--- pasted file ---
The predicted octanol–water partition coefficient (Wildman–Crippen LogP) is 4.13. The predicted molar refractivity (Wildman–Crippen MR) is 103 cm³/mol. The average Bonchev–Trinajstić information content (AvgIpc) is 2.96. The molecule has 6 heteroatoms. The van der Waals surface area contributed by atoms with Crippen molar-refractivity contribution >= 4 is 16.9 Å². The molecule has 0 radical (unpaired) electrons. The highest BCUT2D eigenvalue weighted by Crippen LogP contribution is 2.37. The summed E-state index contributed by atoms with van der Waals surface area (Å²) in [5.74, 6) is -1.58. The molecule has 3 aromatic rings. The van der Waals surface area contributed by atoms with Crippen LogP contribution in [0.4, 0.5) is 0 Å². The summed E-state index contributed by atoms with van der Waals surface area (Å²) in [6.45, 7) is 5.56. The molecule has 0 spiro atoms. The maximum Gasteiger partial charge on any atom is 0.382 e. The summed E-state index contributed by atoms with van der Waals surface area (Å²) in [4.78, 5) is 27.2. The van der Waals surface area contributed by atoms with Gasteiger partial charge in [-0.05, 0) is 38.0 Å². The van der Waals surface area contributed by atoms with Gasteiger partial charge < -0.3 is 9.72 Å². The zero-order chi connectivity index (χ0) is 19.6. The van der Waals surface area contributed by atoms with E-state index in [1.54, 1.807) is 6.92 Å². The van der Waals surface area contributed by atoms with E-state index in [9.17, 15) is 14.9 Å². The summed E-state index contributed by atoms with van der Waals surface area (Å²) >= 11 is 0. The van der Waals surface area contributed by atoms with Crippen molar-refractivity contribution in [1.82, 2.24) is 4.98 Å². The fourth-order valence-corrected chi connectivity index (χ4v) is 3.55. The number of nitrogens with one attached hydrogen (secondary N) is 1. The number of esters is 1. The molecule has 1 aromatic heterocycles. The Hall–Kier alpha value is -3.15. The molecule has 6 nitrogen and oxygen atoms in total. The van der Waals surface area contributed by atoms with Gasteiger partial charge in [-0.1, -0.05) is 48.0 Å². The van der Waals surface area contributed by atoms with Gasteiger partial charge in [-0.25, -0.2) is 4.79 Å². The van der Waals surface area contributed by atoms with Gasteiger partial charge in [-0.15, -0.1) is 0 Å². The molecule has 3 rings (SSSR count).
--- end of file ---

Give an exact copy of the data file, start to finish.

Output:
The predicted octanol–water partition coefficient (Wildman–Crippen LogP) is 4.13. The predicted molar refractivity (Wildman–Crippen MR) is 103 cm³/mol. The average Bonchev–Trinajstić information content (AvgIpc) is 2.96. The molecule has 6 heteroatoms. The van der Waals surface area contributed by atoms with Crippen molar-refractivity contribution >= 4 is 16.9 Å². The molecule has 0 radical (unpaired) electrons. The highest BCUT2D eigenvalue weighted by Crippen LogP contribution is 2.37. The summed E-state index contributed by atoms with van der Waals surface area (Å²) in [5.74, 6) is -1.58. The molecule has 3 aromatic rings. The van der Waals surface area contributed by atoms with Crippen LogP contribution in [0.4, 0.5) is 0 Å². The summed E-state index contributed by atoms with van der Waals surface area (Å²) in [6.45, 7) is 5.56. The molecule has 0 spiro atoms. The maximum Gasteiger partial charge on any atom is 0.382 e. The summed E-state index contributed by atoms with van der Waals surface area (Å²) in [4.78, 5) is 27.2. The van der Waals surface area contributed by atoms with Gasteiger partial charge in [-0.05, 0) is 38.0 Å². The van der Waals surface area contributed by atoms with Gasteiger partial charge < -0.3 is 9.72 Å². The zero-order chi connectivity index (χ0) is 19.6. The van der Waals surface area contributed by atoms with E-state index in [1.54, 1.807) is 6.92 Å². The van der Waals surface area contributed by atoms with E-state index in [9.17, 15) is 14.9 Å². The summed E-state index contributed by atoms with van der Waals surface area (Å²) >= 11 is 0. The van der Waals surface area contributed by atoms with Crippen molar-refractivity contribution in [1.82, 2.24) is 4.98 Å². The fourth-order valence-corrected chi connectivity index (χ4v) is 3.55. The number of nitrogens with one attached hydrogen (secondary N) is 1. The number of esters is 1. The molecule has 1 aromatic heterocycles. The Hall–Kier alpha value is -3.15. The molecule has 6 nitrogen and oxygen atoms in total. The van der Waals surface area contributed by atoms with Gasteiger partial charge in [-0.1, -0.05) is 48.0 Å². The van der Waals surface area contributed by atoms with Gasteiger partial charge in [-0.25, -0.2) is 4.79 Å². The van der Waals surface area contributed by atoms with Gasteiger partial charge in [-0.15, -0.1) is 0 Å². The molecule has 3 rings (SSSR count).